StretchBlt(hwindowCompatibleDC, 0, 0, width, height, hwindowDC, screenx, screeny, width, height, SRCCOPY);  //change SRCCOPY to NOTSRCCOPY for wacky colors !
     GetDIBits(hwindowCompatibleDC, hbwindow, 0, height, src.data, (BITMAPINFO*)&bi, DIB_RGB_COLORS);            //copy from hwindowCompatibleDC to hbwindow

     // avoid memory leak
     DeleteObject(hbwindow);
     DeleteDC(hwindowCompatibleDC);
     ReleaseDC(hwnd, hwindowDC);

     return src;
 }

The main call

In order to test this, and for you to have an idea on how to use the previous code, in your future projects. Let’s call it inside of a main function, encode the output as a PNG and save the captured screenshot to the hard drive. In code this looks like this:

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int main()
{
      // capture image
      HWND hwnd = GetDesktopWindow();
      Mat src = captureScreenMat(hwnd);

      // save img
      cv::imwrite("Screenshot.png", src);

  // clean-ups
      buf.clear();
      return 0;
}

Just in case you need, in memory PNG data then just copy the data in the cv::Mat object to a vector like the following:

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// encode result in case you need in memory byte data
std::vector<uchar> buf;
cv::imencode(".png", src, buf);

The full code can be found in this gist: CaptureSceenshotUsingOpenCV.cpp.

*In case you prefer having JPEG data, then just replicate all the previous steps while replacing :code::”.png” with :code::”.jpg”.

Limitations

  • The previous implementation is a bit limited. As it is somewhat slow comparing to the screen capture windows function associated with the capture screen button. This can be explained by the fact that unlike the windows function, OpenCV was not built for such a basic task.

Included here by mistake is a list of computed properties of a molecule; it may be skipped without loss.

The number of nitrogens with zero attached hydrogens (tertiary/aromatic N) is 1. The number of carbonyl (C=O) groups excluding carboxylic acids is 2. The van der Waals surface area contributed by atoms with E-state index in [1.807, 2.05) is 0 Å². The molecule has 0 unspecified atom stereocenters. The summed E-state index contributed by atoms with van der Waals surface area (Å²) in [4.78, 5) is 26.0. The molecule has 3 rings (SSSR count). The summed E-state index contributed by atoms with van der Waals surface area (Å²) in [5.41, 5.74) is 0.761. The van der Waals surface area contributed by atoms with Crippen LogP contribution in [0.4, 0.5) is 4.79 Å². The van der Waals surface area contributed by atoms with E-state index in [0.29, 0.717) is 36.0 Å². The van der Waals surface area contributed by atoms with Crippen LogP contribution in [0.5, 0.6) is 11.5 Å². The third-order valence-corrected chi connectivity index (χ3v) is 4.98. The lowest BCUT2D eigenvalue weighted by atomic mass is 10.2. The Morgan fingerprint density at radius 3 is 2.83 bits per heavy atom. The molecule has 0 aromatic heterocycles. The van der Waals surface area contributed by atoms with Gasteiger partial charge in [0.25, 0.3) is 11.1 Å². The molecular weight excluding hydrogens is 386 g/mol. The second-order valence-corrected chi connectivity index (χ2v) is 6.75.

• Furthermore, in a multi-monitors setup, if you play with the DPI and the scaling settings of the screens, you will notice that the resulting screenshots can be cropped. This can be solved by setting the C++ project DPI-awareness to True. In Visual Studio 2019, this can be done under: Project > Project-Name Properties > Manifest Tool > Input and Output > DPI Awareness

  • Another limitations is that this code only allows for one screenshot of all screens, which is not always the best option. Some users might want to only capture a specific screen. This can be solved -as we will see in future posts- by manipulating the start-x, start-y, width and the height variables used in the capture function.

Conclusion

To summarize, in this post we introduced a small example of how to capture the screen content using OpenCV and save it to the hard drive as an image or to the memory to use it inside your code. The code is fairly simple and supports both PNG and JPEG. On the other hand, the code is slightly slow and therefore using the native Windows solution might result in better performance. This option will be explored in my next posts, so stay tuned.

References and Further readings

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Capturing an Image, Microsoft, http://msdn.microsoft.com/en-us/library/windows/window/dd183402%28v=vs.85%29.aspx

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OPENCV Desktop Capture, Stackoverflow, https://stackoverflow.com/questions/34466993/opencv-desktop-capture

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How to capture the desktop in OpenCV (ie. turn a bitmap into a Mat)?, Stackoverflow, https://stackoverflow.com/questions/14148758/how-to-capture-the-desktop-in-opencv-ie-turn-a-bitmap-into-a-mat